- The NFIB’s small business optimism index declined by 5.5 points to 95.9 in December. The reading came in considerably lower than market expectations, which called for a 100.5 print.
- Beneath the surface, the declines were broad-based, with nine of the ten subcomponents falling on the month. Expectations for the economy to improve over the next 6 months spearheaded the declines, plunging by 24 points to a net negative 16%. This was followed by expectations for higher real sales (-14 points to -4%) and earnings trends (-7 points to -14%).
- Similarly, the view that now is a good time to expand and plans to make capital expenditures in the near-future retreated by 4 points apiece to 8% and 22%, respectively. Meanwhile, the share of small businesses viewing current inventory stocks as too low increased by 2 points to an all-time high of 7%.
- Forward-looking employment indicators were also down on the month. The share of firms planning to increase employment fell 4 points to 17%, while those with plans to increase worker compensation in the near-future pulled back by 6 points to 14%. At the same time, the proportion of small businesses reporting an increase in compensation over the past 3 months retreated by 3 points to 21%.
- With election results largely out of the way, the uncertainty index eased further to 82 in December – an 8-point decline from the month prior. What is more, future tax increases – alongside quality of labor – were the biggest source of concern for small businesses.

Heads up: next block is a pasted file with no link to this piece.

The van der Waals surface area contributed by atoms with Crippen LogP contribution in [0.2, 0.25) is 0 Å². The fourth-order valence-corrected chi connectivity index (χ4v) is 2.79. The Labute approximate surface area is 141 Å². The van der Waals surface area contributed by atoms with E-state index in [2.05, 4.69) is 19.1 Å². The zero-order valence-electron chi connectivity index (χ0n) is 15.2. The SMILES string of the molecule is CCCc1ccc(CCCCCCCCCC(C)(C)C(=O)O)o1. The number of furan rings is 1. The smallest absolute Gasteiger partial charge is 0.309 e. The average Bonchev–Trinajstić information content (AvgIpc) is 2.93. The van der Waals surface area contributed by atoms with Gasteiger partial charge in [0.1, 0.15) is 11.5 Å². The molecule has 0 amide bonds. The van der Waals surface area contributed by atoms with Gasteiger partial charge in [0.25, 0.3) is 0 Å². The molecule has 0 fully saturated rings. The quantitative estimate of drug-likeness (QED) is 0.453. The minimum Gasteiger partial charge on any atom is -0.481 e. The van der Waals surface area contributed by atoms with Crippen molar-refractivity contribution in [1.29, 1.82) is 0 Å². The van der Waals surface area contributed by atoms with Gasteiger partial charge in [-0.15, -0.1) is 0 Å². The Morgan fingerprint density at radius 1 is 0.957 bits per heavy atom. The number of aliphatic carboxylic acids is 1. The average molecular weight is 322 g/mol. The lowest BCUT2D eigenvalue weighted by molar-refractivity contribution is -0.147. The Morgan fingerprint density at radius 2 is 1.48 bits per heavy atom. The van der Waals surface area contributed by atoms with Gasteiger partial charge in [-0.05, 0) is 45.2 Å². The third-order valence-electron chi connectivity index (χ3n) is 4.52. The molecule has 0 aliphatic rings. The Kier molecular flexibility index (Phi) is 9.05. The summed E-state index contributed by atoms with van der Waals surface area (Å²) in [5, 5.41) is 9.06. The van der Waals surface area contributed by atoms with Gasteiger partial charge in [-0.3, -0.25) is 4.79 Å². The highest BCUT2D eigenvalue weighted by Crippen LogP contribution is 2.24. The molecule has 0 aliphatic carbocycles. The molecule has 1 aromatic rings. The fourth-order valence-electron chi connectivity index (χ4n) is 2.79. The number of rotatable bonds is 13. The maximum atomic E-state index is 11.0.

- Confidence among American small businesses took a serious hit in December. While a contraction was largely expected given a sharp increase in new COVID-19 infections and the reintroduction of restrictions across the U.S. toward the end of last year, the severity of the decline came as a surprise. In fact, the December pull-back was one of the steepest in the index’s history. Of particular note, the deterioration in the survey’s job metrics was also reflected in the broader employment data for the month of December when non-farm payrolls fell by 140k – the first monthly decline since April.
- Economic and business conditions will likely get worse before they get better. New COVID-19 cases have picked up again in early January, while reports of strained hospitals in several states have multiplied in recent weeks. Other downside risks include new variants of the coronavirus, which appear to spread more easily. The good news is that vaccine distribution, which was slowed by logistical hurdles early on, should accelerate over the coming months.
- Likewise, fresh fiscal support from Washington should help bolster the economic recovery. The latest coronavirus relief bill notably includes additional funding for the Small Business Administration’s Paycheck Protection Program, set to reopen this week. While job retention remains the program’s foremost priority, this new round comes with added flexibility for small businesses, including a wider array of covered expenses and eligible businesses.